The Zehetmair Quartett, one of the most exciting and accomplished string quartets of our time, plays a programme of characteristically broad reach, extending from Beethoven to Holliger.
This 2-CD set is drawn from two recording sessions, both made at Zürich DRS studio. Beethoven’s F Major quartet, Bruckner’s C minor quartet and Holliger’s 2nd string quartet were recorded in April and May 2010. The Hartmann Nr. 2 was recorded in 2002 by an earlier quartet line-up, and this interpretation is previously unreleased. It was the last of the Zehetmair Quartett recordings to feature cellist and founding member Françoise Groben (1965–2011). “Her energy and creativity were crucial to our development and early successes, such as the Schumann CD. This new production is dedicated to her memory.”
The double album begins with Beethoven’s highly-concentrated opus 135. The last of Beethoven’s five quartets, written in 1826, it occupies a major position in what many feel to be a unified cycle. Wolfgang Sandner, in the liner notes: “Its traditional four-movement design, its moderate length, the absence of fugal writing and the classically Haydnesque or Mozartian sonata form of its opening movement all make it seem like a backward glance at the beginnings of the genre in Beethoven's music.” It is concentrated on the most essential elements, Thomas Zehetmair and Ruth Killius observe. But in its contrapuntal rigor, its thematic variety, its polyrhythms and energetic intervallic leaps it remains as challenging as any of Beethoven’s late quartets.
Bruckner’s C minor quartet, described by the performers as “touchingly warmhearted”, was written in 1862 as a student exercise when the composer was taking orchestration lessons from Otto Kitzler. The manuscript was rediscovered in 1950 in Munich and received its premiere there in 1951.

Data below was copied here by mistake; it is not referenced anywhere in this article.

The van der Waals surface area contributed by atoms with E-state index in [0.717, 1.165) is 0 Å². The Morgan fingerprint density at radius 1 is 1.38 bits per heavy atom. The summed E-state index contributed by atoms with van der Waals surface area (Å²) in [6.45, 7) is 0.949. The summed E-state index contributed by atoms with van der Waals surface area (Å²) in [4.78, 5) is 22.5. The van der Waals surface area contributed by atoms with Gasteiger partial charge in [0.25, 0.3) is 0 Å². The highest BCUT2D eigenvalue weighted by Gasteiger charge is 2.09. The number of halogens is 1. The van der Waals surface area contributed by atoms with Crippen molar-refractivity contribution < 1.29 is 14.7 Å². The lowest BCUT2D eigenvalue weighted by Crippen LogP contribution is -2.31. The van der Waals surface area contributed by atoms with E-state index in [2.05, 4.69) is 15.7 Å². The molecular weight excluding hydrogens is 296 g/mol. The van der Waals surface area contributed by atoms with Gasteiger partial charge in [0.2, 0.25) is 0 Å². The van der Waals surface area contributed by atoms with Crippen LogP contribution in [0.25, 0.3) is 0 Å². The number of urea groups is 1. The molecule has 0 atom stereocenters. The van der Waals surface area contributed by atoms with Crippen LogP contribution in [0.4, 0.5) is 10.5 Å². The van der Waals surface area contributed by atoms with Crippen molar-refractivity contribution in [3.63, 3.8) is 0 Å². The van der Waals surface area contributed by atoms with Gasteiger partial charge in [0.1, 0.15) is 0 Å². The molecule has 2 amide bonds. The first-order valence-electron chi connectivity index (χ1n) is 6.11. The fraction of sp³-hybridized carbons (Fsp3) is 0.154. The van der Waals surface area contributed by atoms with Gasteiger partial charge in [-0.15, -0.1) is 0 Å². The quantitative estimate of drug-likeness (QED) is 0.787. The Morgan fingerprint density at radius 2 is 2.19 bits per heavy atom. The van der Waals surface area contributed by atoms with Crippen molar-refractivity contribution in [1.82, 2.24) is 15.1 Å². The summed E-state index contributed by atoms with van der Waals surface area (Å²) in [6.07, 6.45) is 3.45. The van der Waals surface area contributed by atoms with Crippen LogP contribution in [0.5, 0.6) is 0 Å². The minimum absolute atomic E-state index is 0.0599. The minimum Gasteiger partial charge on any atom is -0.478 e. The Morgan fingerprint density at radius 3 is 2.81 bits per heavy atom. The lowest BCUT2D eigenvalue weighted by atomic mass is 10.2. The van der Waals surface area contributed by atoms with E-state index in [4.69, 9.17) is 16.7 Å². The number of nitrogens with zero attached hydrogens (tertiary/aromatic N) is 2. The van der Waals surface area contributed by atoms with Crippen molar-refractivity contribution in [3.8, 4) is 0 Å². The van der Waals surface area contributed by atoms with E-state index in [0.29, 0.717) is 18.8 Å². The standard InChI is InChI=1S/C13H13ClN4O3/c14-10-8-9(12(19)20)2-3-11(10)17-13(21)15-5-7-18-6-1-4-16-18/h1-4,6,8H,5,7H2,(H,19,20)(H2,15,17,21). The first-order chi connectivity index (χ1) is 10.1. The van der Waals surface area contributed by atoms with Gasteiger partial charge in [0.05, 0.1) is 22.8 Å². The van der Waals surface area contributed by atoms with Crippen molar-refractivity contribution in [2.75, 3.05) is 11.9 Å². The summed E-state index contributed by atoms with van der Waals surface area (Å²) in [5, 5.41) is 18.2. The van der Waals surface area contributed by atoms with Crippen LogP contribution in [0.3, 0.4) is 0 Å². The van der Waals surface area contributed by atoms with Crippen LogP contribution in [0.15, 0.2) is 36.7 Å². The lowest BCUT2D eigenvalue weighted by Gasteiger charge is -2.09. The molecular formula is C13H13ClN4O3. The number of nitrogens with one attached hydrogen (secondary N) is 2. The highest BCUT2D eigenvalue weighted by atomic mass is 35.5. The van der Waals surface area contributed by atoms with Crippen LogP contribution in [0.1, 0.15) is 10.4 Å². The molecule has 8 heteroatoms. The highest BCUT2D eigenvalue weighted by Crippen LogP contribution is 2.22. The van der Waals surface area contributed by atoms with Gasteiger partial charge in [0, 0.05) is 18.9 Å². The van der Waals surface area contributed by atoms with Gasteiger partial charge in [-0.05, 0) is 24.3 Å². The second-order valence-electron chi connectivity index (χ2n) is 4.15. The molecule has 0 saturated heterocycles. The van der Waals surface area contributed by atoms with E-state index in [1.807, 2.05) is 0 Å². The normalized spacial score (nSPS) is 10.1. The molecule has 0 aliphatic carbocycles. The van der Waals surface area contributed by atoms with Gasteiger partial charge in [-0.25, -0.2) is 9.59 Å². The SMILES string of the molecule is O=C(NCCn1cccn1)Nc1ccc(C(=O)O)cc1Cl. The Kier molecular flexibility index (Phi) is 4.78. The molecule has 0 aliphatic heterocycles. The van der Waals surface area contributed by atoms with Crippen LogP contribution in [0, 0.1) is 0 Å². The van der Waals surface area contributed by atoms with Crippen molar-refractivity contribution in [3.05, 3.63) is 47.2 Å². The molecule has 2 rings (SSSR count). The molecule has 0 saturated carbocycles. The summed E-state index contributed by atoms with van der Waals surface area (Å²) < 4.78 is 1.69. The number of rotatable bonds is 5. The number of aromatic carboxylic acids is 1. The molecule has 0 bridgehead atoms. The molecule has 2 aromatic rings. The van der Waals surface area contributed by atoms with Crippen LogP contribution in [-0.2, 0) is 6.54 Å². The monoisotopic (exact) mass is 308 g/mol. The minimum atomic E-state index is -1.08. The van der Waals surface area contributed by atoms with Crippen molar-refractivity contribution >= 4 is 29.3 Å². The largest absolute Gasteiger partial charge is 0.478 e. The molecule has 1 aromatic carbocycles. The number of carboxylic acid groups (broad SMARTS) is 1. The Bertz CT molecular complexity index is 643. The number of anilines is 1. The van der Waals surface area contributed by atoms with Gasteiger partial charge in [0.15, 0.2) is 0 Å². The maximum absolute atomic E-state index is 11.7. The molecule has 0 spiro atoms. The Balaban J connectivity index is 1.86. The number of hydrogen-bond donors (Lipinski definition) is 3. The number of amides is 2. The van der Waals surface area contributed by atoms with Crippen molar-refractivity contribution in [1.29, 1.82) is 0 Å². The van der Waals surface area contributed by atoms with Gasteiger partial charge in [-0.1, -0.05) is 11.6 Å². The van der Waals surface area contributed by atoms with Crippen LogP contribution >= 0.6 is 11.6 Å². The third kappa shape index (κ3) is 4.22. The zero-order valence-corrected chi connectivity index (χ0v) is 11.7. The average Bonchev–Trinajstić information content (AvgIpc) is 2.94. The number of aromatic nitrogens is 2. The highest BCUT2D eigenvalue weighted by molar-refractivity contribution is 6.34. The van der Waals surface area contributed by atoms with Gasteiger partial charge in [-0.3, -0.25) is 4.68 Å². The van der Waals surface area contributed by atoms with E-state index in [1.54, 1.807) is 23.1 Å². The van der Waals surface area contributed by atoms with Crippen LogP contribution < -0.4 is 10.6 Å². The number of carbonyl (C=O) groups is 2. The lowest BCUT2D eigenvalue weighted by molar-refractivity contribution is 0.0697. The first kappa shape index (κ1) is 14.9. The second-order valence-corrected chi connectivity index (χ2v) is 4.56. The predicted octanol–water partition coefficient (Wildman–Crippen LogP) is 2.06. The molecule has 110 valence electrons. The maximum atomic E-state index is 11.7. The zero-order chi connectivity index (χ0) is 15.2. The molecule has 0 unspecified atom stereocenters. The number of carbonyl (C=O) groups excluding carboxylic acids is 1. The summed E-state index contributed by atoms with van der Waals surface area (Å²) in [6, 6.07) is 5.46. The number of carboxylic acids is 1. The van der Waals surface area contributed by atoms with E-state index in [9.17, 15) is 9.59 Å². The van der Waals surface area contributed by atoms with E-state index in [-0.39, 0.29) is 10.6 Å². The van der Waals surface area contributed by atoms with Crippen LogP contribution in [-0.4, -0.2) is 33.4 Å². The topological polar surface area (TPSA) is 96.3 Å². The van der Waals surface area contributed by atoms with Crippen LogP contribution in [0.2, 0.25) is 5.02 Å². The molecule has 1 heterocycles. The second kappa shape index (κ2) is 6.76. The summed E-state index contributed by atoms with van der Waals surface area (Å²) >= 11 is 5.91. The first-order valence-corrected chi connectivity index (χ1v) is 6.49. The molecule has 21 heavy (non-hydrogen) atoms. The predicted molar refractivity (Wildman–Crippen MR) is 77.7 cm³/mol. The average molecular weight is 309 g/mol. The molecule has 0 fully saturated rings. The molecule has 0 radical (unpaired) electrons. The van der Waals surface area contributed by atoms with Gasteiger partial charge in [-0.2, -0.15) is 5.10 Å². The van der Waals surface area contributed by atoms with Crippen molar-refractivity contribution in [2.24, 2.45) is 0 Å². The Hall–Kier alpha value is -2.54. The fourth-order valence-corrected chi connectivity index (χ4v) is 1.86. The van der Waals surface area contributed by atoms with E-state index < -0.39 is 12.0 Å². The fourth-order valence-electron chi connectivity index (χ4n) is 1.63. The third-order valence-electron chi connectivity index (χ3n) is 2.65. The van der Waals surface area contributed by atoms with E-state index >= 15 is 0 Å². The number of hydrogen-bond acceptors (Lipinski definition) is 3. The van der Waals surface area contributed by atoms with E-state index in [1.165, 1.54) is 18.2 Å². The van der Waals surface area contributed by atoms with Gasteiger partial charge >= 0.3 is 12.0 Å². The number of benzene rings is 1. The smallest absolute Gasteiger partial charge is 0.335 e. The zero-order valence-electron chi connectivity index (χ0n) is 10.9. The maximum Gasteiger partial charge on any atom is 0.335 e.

Hartmann’s second string quartet is in Zehetmair’s view, one of the 20th century’s most important quartets – “a large scale, nostalgic drama, full of wisdom”. Wolfgang Sandner: “The Second String Quartet is a piece of unmistakable consistency and rigour, a piece remarkable for its accuracy of statement, the weight it sets aside for each and every note, the balance it strikes between line and sonority, and especially its sense of formal architecture and awareness of a tradition stemming from Bach and convulsed by Beethoven. ... Above all it receives its ironclad structure from the Bachian counterpoint that Hartmann intensively studied, both in the original and in its impact on Anton Webern.”
Heinz Holliger’s Streichquartett Nr. 2 – described by Zehetmair as an “explosion of fantasy” – is at 24 minutes the longest work heard here, and it brings the Quartett’s programme to a powerful and event-packed conclusion. Commissioned for the Zehetmair group who premiered it in Cologne in 2008, the work is dedicated to Elliott Carter. The late US composer was fascinated by its texture, which treats the four instruments as a world of expressive sound in constant flux. Holliger admits that he returned to the string quartet format with considerable trepidation: “There is hardly another musical genre which is so burdened by its history as the string quartet. Whoever composes for this instrumentation inevitably senses the skeptical and critical stares of the great composers. This can have a paralyzing and intimidating effect. Perhaps this is the reason why I have only now dared to rise once more to the great challenge, 34 years after my much criticized 1st String Quartet.”


  1. Thanks indeed. I had been wondering how the Hartmann's and the Holliger's would sound and, as it very often happens to me with these recordings mixing the old and the new, it's the old stuff, the BBs, that I have ended up enjoying, the HHs being so incredibly complex, their sound so disquieting and bleak.


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